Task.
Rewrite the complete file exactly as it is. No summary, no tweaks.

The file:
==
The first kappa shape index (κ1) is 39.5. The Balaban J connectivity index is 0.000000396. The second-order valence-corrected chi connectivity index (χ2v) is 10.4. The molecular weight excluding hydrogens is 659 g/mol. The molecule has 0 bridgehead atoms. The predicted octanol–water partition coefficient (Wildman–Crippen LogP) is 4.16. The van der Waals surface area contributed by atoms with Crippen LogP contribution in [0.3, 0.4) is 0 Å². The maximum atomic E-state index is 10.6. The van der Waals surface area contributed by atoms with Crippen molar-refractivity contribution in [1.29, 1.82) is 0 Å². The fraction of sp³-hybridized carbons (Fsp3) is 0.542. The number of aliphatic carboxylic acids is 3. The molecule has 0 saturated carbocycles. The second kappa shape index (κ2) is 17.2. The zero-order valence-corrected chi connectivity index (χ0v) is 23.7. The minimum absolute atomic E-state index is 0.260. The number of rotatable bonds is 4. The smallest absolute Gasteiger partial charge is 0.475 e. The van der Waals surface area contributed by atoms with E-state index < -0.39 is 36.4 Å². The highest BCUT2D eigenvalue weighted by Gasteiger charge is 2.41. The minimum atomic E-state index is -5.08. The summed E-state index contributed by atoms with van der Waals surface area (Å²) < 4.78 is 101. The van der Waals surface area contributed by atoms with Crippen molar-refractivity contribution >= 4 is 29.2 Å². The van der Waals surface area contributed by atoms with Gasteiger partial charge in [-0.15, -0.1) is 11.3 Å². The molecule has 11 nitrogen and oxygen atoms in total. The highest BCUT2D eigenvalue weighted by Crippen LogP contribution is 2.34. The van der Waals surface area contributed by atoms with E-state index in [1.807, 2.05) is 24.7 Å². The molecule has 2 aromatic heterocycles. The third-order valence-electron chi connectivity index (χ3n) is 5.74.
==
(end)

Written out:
The first kappa shape index (κ1) is 39.5. The Balaban J connectivity index is 0.000000396. The second-order valence-corrected chi connectivity index (χ2v) is 10.4. The molecular weight excluding hydrogens is 659 g/mol. The molecule has 0 bridgehead atoms. The predicted octanol–water partition coefficient (Wildman–Crippen LogP) is 4.16. The van der Waals surface area contributed by atoms with Crippen LogP contribution in [0.3, 0.4) is 0 Å². The maximum atomic E-state index is 10.6. The van der Waals surface area contributed by atoms with Crippen molar-refractivity contribution in [1.29, 1.82) is 0 Å². The fraction of sp³-hybridized carbons (Fsp3) is 0.542. The number of aliphatic carboxylic acids is 3. The molecule has 0 saturated carbocycles. The second kappa shape index (κ2) is 17.2. The zero-order valence-corrected chi connectivity index (χ0v) is 23.7. The minimum absolute atomic E-state index is 0.260. The number of rotatable bonds is 4. The smallest absolute Gasteiger partial charge is 0.475 e. The van der Waals surface area contributed by atoms with E-state index < -0.39 is 36.4 Å². The highest BCUT2D eigenvalue weighted by Gasteiger charge is 2.41. The minimum atomic E-state index is -5.08. The summed E-state index contributed by atoms with van der Waals surface area (Å²) < 4.78 is 101. The van der Waals surface area contributed by atoms with Crippen molar-refractivity contribution >= 4 is 29.2 Å². The van der Waals surface area contributed by atoms with Gasteiger partial charge in [-0.15, -0.1) is 11.3 Å². The molecule has 11 nitrogen and oxygen atoms in total. The highest BCUT2D eigenvalue weighted by Crippen LogP contribution is 2.34. The van der Waals surface area contributed by atoms with E-state index in [1.807, 2.05) is 24.7 Å². The molecule has 2 aromatic heterocycles. The third-order valence-electron chi connectivity index (χ3n) is 5.74.